ArtsAutosBooksBusinessEducationEntertainmentFamilyFashionFoodGamesGenderHealthHolidaysHomeHubPagesPersonal FinancePetsPoliticsReligionSportsTechnologyTravel
  • »
  • Family and Parenting»
  • Babies & Baby Care

Umbilical Cord Blood Transplantation for Leukemia and Cancer

Updated on July 19, 2010

Featured book on Amazon: Umbilical Cord Blood: A Future for Regenerative Medicine

Transplantation of umbilical cord blood is consolidated as a therapy against leukemia and also for treatment of cancer. Due to more awareness about the benefits of umbilical cord blood in treatment of many critical illnesses, there are millions of parents around the world who are preserving, storing, and banking their baby’s umbilical cord blood rich in life-giving stem cells. It was in 1988 in Paris when a 5-year-old boy suffering from Fanconi anemia underwent first umbilical cord blood transplant. Today after 22 years of that procedure, umbilical cord blood transplantation has been established as a treatment not only for leukemia but also for many other diseases including sickle cell disease, other metabolic disorders, and even cancer. Though the stem cells necessary for a bone marrow transplant can be obtained directly from the bone through a spinal tap or through peripheral blood stem cell harvest, but umbilical cord blood transplants are especially suited for children and adults weighing less than 40 kg. In total, there have been in the world thousands of such transplants. The statistics clearly show that these transplants are increasing from year to year and are already beginning to see positive results even in adults. There are differences between the donation of bone marrow and umbilical cord blood. The number of stem cells in cord blood is much lower than those we can get through the bone, however, are much more vital cells and have a much lower requirement for compatibility. In emergency situations, cord blood units that are already identified are much more easily available in cord blood banks.

Learn how doctors collect cord blood stem cells
Learn how doctors collect cord blood stem cells

Umbilical Cord Blood Banking Process

  1. Carolina is 4 months pregnant. Her gynecologist gives her the opportunity to donate or bank her baby’s cord blood and tells her that this is once in a lifetime chance to save her baby from any critical illnesses he/she might get in the future.
  2. Carolina confirms with her husband and they both agree and consent for umbilical cord blood banking.
  3. Umbilical cord blood is rich in stem cells compared with normal blood.
  4. The blood collection is performed during the birth when the baby and the placenta are attached and are going to be detached.
  5. After collecting the umbilical cord blood, it is frozen and stored.
  6. Cord blood banking causes no risk to either the baby or the mother.
  7. The only requirement is that the parents, especially mother sign a consent to undergo a test to check that she has no blood-borne diseases and the baby took birth without complications.
  8. After quality control, umbilical cord blood is stored in banks and is available when a patient needs it.
According to some senior cord blood transplant specialists around the world, “Ideal situation will occur on the day when 1500,000 units of cord blood will be stored in the world as this will increase the possibilities of applying each patient the most appropriate form of transplantation”. Currently, there is an international network of 15 million donors and a reserve of lacks of units of cord blood samples but still there is a need for donating and banking cord blood. The more cord blood, the more chances for exact matches because now also a little more than half of patients who lack a family donor and only a few patients who undergo transplantation succeed in overcoming the disease. With the recent increasing rates of mortality and morbidity around the world due to rare diseases, umbilical cord blood banking has become really important.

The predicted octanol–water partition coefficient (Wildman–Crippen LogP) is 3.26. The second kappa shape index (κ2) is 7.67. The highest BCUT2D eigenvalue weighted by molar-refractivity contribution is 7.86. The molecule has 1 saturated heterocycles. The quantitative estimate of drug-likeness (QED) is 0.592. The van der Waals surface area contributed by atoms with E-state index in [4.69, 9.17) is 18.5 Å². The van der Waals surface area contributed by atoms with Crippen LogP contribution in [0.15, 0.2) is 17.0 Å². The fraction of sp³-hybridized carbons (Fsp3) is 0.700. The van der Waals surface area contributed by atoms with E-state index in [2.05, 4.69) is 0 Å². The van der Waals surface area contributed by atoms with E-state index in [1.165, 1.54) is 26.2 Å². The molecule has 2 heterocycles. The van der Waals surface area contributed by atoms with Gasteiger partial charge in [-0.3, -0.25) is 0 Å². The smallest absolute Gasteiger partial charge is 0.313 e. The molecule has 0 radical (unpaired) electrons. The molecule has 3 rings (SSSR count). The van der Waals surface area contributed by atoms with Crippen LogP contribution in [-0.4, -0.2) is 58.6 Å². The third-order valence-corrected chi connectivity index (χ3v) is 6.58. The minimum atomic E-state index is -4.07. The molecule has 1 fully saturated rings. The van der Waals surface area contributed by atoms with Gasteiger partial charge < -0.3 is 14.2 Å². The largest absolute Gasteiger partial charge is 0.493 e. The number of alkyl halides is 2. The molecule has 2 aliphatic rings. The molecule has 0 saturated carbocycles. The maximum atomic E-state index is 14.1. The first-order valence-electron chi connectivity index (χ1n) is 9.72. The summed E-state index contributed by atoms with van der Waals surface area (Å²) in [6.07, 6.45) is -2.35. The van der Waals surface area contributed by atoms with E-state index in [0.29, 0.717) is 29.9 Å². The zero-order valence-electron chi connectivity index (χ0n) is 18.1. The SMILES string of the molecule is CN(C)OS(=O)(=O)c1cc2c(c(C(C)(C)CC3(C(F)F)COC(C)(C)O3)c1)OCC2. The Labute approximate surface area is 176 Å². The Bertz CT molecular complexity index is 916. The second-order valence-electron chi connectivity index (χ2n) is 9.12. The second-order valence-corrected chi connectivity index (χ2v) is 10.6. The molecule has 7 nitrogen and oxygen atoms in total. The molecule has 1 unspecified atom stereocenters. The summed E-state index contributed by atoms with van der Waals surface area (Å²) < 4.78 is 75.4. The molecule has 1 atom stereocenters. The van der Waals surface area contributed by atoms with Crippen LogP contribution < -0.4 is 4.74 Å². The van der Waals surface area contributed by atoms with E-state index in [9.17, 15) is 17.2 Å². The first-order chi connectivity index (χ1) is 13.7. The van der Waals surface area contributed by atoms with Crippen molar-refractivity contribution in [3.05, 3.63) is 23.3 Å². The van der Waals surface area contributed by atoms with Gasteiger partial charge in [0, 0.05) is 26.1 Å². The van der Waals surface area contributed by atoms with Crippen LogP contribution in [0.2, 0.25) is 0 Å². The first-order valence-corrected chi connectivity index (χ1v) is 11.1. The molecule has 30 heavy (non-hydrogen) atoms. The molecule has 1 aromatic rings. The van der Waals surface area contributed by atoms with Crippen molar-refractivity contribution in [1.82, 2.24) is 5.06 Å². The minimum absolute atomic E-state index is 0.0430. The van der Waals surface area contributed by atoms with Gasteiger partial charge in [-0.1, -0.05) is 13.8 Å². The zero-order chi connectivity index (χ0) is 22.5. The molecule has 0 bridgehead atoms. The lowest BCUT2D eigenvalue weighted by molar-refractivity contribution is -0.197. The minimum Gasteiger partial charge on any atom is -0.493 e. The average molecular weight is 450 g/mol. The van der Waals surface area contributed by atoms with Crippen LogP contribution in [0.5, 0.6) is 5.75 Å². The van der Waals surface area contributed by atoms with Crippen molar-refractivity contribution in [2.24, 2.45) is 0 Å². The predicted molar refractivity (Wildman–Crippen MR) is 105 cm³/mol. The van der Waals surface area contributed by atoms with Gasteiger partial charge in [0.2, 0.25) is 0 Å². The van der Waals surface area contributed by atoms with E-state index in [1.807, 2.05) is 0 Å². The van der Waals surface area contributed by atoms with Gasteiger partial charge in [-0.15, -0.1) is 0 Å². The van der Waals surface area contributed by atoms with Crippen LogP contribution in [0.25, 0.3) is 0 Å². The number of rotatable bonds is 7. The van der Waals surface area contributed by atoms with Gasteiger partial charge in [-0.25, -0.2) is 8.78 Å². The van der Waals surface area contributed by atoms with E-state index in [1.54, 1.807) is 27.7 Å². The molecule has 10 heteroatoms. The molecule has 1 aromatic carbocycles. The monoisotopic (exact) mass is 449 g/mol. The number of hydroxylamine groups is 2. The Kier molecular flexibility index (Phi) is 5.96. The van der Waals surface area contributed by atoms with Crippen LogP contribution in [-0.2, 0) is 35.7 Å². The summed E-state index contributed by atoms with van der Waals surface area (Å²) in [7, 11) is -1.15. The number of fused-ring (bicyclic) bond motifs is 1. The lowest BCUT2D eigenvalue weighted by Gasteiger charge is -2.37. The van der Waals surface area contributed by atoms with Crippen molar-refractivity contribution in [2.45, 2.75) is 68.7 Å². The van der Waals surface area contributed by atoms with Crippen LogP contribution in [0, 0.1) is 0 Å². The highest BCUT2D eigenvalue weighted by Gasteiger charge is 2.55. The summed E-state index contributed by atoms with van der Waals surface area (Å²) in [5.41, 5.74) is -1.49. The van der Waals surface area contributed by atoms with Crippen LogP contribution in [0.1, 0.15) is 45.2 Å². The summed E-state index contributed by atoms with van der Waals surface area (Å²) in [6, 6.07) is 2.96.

0 of 8192 characters used
    Post Comment

    • Prisana profile image

      Prisana Nuechterlein 6 years ago from Thailand and Colorado

      My son had a cord marrow transplant in 1998 that saved his life after he was diagnosed with aggressive leukemia. Because he was 1/4 Thai, it was extremely hard to find a good match, but he was quite fortunate even with a less than perfect match. Thanks for making people more aware of the importance of cord marrow banks!

    • soni2006 profile image

      Rajinder Soni 7 years ago from New Delhi, India

      Thanks you so much equealla.

    • equealla profile image

      equealla 7 years ago from Pretoria, South Africa

      We can just stand in amazement of the new wonderful things discovered today. Bless the souls of those who started out with this idea.

    • soni2006 profile image

      Rajinder Soni 7 years ago from New Delhi, India

      Thanks a lot billiott for your review of this article.

    • belliott profile image

      belliott 7 years ago

      Interesting information. Thanks for sharing.

    • soni2006 profile image

      Rajinder Soni 7 years ago from New Delhi, India

      I wish to God that she be all fine. Thanks a lot CYBERSUPE for sharing your info.

    • CYBERSUPE profile image

      CYBERSUPE 7 years ago from MALVERN, PENNSYLVANIA, U.S.A.

      My wife has Leukemia and I found this Hub very interesting and Informative. Thanks soni2006.

    • soni2006 profile image

      Rajinder Soni 7 years ago from New Delhi, India

      Thanks a lot for your visit and comment DiamondRN.

    • DiamondRN profile image

      Bob Diamond RPh 7 years ago from Charlotte, NC USA

      That would be a great day when there was plenty of this precious stuff for all who would need it.